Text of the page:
Photo from the BBC

A group of British and Ukrainian scientists are seeking in court the return of 1,500 bottles of vodka made from "radioactive" apples grown near the shutdown Chornobyl nuclear power plant.

The liquor was seized by Ukraine's SBU Security Service, ABC News reported.

Jim Smith, a professor of environmental science at the University of Portsmouth and one of the scientists behind the liquor, said his team won a first ruling in court to return the impounded liquor but are now awaiting a new hearing after the prosecutors appealed.

Chornobyl spirit

The liquor, branded as Atomik, is part of a four-year experiment by the scientists to see if they could produce a product safe to consume from crops grown in an area that was contaminated during the 1986 nuclear disaster at the plant.

The team sourced the apples from a farmer inside the outer ring of the 18-mile "Exclusion Zone," hoping that farming, which is still officially banned there, can now be safe to resume.

The first bottle of the liquor was produced in 2019 and scientists used rye grain and water from the Exclusion Zone. This year, the scientists had hoped to ship their first batch to the United Kingdom, with profits intended to go to the local community near Chornobyl.

Read alsoNuclear reactions detected under debris of destroyed Chornobyl reactor – Scientists

SBU challenge

In March 2021, Ukraine's security service, the SBU, seized the bottles at a distillery plant in western Ukraine. The reason, according to Ukrainian prosecutors, wasn't radiation, but problems with the bottles' customs documents.

"The reason they gave was they thought the bottles had forged duty stamps on. But they clearly had the U.K. stamps on," Smith said.

The city prosecutor's office in Kyiv told ABC News that the British stamps for the bottles didn't correspond to examples submitted by the plant for registration.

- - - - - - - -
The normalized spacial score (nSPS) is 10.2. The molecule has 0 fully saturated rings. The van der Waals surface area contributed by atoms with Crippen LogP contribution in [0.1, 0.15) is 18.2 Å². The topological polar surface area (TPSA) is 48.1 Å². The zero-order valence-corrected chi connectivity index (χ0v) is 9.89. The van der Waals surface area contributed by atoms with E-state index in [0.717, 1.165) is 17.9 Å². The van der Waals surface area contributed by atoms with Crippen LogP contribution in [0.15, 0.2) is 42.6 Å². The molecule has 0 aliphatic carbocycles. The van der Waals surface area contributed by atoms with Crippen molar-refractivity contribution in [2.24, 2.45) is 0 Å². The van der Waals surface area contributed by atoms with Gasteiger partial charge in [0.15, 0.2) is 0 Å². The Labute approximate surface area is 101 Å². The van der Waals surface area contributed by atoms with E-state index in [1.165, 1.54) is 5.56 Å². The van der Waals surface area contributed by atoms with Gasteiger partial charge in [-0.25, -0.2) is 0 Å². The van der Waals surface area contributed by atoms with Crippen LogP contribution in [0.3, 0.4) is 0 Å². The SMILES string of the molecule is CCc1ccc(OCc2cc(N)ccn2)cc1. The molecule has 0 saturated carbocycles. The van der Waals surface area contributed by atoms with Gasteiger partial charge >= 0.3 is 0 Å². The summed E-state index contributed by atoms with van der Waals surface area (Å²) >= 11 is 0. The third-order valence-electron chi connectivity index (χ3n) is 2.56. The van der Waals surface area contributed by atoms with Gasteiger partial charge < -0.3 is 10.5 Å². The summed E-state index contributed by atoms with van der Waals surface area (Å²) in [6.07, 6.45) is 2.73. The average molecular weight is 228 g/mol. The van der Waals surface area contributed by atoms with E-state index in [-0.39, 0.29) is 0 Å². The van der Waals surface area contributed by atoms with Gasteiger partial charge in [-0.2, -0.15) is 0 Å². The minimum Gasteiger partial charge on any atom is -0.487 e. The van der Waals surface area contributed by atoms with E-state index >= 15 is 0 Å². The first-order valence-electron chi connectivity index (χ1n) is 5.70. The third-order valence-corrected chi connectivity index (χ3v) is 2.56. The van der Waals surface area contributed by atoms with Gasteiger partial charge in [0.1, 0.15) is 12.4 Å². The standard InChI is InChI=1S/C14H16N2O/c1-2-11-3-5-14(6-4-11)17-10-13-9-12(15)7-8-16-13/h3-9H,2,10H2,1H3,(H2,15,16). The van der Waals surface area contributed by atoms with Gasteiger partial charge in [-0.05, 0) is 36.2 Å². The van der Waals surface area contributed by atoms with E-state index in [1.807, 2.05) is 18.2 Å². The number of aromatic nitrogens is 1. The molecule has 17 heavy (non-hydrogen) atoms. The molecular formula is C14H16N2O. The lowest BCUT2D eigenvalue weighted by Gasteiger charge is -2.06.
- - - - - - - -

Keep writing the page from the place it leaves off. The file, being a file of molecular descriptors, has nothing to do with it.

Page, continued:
Scientific rationale

Smith and Gennadiy Laptev, a scientist from Ukraine's Hydrometeorological Institute who also took part in the cleanup of the disaster, believe their studies show contamination in the outer ring is so weak that restrictions on farming no longer make sense.

The apples used in the liquor showed slightly elevated radiation levels but were below the limit considered safe for consumption by Ukrainian law. That radiation was then filtered out in the distillation process, Smith said.

To prove the liquor's safety, Smith sent it to be analyzed by scientists at the University of Southampton in 2019. The scientists found no sign of unusual radiation, he said. The only trace of radiation in the liquor, Laptev said, was Carbon-14 – a radioactive isotope that naturally occurs in spirits.

The same Southampton University scientists were due to analyze the batch for sale before they were impounded.

The spirit was expected to sell for around US$50 in Britain. The scientists said they had already received a lot of interest.

Atomik's official website says that the first production of ATOMIK Apple Spirit has been seized by Ukrainian security services for unclear reasons. "We are working hard to get it released, but we can't sell you anything yet," the note says.